Who is closer in a blood line for a will – a full first cousin, or a half aunt?

I live in CT. My cousin lives in TX. I have a first cousin who just passed away. His mother and my mother, (plus another aunt) were full sisters – all shared the same parents. They are now all deceased. From these 3 sisters, myself, and 2 other cousins, remain. These 3 women had 3 other younger sisters, who are their half sisters (share the same mother). These 3 younger sisters are all still living, with children, grandchildren, etc. If there is no Will, and my cousin’s estate goes to the closest living relatives, who is closer in the blood line – me (and cousins from the other aunt), or the half-aunts? I am a full blood relative of my cousin, plus I was very close to his mother, and his sister (who has also passed).

Asked on July 31, 2010 under Estate Planning, Connecticut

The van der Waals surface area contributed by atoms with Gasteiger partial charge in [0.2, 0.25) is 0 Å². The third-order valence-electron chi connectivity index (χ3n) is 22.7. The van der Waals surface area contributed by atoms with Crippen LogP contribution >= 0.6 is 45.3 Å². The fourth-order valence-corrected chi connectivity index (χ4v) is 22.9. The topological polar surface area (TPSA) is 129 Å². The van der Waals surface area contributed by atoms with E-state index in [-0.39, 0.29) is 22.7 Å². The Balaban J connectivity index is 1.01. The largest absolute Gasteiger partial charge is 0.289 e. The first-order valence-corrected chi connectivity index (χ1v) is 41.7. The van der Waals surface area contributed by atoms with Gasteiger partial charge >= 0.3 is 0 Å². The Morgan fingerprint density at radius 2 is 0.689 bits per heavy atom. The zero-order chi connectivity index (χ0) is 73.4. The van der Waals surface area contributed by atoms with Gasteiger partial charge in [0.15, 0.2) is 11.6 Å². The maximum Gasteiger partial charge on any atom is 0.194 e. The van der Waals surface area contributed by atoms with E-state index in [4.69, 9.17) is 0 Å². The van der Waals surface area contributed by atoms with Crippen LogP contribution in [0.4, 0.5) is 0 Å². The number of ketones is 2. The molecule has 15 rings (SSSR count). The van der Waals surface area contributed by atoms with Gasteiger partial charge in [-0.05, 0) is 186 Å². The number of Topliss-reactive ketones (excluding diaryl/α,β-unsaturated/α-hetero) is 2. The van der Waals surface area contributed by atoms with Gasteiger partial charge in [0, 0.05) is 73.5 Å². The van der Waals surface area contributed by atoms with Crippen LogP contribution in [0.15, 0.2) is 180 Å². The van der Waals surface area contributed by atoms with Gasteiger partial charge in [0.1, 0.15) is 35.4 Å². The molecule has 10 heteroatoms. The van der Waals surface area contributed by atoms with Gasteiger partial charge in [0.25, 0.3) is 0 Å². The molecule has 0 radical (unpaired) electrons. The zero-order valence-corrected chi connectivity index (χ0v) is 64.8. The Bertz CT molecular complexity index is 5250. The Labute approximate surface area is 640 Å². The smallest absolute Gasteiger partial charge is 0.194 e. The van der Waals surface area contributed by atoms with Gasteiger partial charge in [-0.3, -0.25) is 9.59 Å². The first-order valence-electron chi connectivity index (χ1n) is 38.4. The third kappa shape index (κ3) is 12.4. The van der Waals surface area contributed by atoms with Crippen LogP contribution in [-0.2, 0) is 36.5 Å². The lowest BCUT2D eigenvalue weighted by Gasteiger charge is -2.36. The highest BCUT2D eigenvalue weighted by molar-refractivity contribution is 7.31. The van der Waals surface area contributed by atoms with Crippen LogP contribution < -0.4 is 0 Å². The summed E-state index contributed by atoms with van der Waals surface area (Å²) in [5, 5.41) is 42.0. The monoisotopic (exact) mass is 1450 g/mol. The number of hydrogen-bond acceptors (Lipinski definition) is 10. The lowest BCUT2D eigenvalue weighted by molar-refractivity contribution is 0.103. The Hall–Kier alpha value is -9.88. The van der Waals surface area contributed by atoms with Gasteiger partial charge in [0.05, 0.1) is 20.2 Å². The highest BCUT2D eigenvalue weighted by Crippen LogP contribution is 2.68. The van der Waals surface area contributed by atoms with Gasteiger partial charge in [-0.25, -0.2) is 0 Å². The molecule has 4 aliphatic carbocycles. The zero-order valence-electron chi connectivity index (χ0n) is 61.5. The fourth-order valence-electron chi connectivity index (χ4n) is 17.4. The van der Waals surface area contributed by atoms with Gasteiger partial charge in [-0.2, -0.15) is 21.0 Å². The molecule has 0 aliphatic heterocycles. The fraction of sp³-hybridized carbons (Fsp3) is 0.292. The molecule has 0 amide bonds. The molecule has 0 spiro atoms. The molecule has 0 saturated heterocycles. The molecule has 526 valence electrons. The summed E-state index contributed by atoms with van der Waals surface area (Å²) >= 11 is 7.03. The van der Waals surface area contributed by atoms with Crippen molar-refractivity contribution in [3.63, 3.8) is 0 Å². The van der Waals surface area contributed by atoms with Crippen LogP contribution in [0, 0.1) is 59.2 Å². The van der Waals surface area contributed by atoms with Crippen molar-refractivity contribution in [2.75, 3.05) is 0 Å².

M.T.G., Member, New York Bar / FreeAdvice Contributing Attorney

Answered 10 years ago | Contributor

I am sorry for your loss.  When a person does without a Will then it is called dying "intestate."  Every state has intestacy laws that govern how their estate will be divided.  Some states do not differentiate between whole and half relations.  Some states do.  Connecticut does not distinguish. So you and your "half cousins" and the "half sisters" are considered the same for purposes of these statutes. 

If I understand your question correctly, the decedent (your cousin) had no wife, no living parents and no siblings.  Then, if I read the statute correctly, the estate is distributed EQUALLY to the "next of kin" in equal degree.  In this situation it may be that the court will determine who is to share in what.  Someone needs to be appointed as the Personal Representative of the estate.  If you feel that you and your cousin were very close then maybe you would want to apply.  Seek legal counsel in your area.  Good luck.

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